A mortgagee’s foreclosure auction takes place when a borrower (mortgagee) is in default under the terms of the mortgage. The lender (typically a bank) gives the required statutory notice to the borrower and commences the foreclosure process. The culmination of the foreclosure process is the actual foreclosure auction when the lender sells all of its right, title, and interest in the property to the high bidder.
Typically the auctioneer handling the sale will run promotional advertisements in addition to the legal notices required by law. The advertisements will state a required deposit which any potential bidder must bring to the auction in the form of a bank treasurer’s, cashier’s or certified check payable to him/herself. The successful bidder must endorse the deposit check and sign a memorandum of sale (purchase & sale agreement).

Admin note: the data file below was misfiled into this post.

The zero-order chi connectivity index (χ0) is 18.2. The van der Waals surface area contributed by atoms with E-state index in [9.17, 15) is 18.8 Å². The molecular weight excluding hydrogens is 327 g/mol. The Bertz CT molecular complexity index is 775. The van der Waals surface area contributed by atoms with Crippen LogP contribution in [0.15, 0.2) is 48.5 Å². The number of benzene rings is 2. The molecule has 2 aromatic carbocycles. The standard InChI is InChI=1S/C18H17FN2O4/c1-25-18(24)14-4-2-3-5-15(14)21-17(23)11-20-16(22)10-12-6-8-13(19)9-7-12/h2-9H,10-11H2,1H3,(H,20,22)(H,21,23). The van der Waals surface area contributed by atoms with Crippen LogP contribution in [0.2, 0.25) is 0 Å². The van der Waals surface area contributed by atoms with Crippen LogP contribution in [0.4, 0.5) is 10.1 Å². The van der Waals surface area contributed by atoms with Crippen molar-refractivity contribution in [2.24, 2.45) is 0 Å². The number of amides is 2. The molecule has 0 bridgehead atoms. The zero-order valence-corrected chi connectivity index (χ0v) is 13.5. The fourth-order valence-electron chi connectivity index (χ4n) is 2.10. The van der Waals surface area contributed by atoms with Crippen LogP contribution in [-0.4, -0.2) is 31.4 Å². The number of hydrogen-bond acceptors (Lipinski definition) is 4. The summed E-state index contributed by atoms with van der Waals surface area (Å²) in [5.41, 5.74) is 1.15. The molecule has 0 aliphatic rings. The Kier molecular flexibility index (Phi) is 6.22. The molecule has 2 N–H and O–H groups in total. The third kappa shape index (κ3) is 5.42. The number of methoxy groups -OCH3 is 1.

At the auction the auctioneer will inspect the deposit checks of all qualified bidders and record their names addresses and phone numbers. The auctioneer will then read the notice entitled “Mortgagee’s sale of real estate” which sets forth the parties involved, when the mortgage was given, the legal description of the property, and the terms of the sale. After reading the notice the Auctioneer will read the Memorandum of Sale and then take questions from qualified bidders. After the question period the Auctioneer and Lawyer for the lender will make any additional announcements and then commence the bidding. The auctioneer will declare the property sold and the sale will be officially completed when the successful bidder has tendered the required deposit and signed the memorandum of Sale.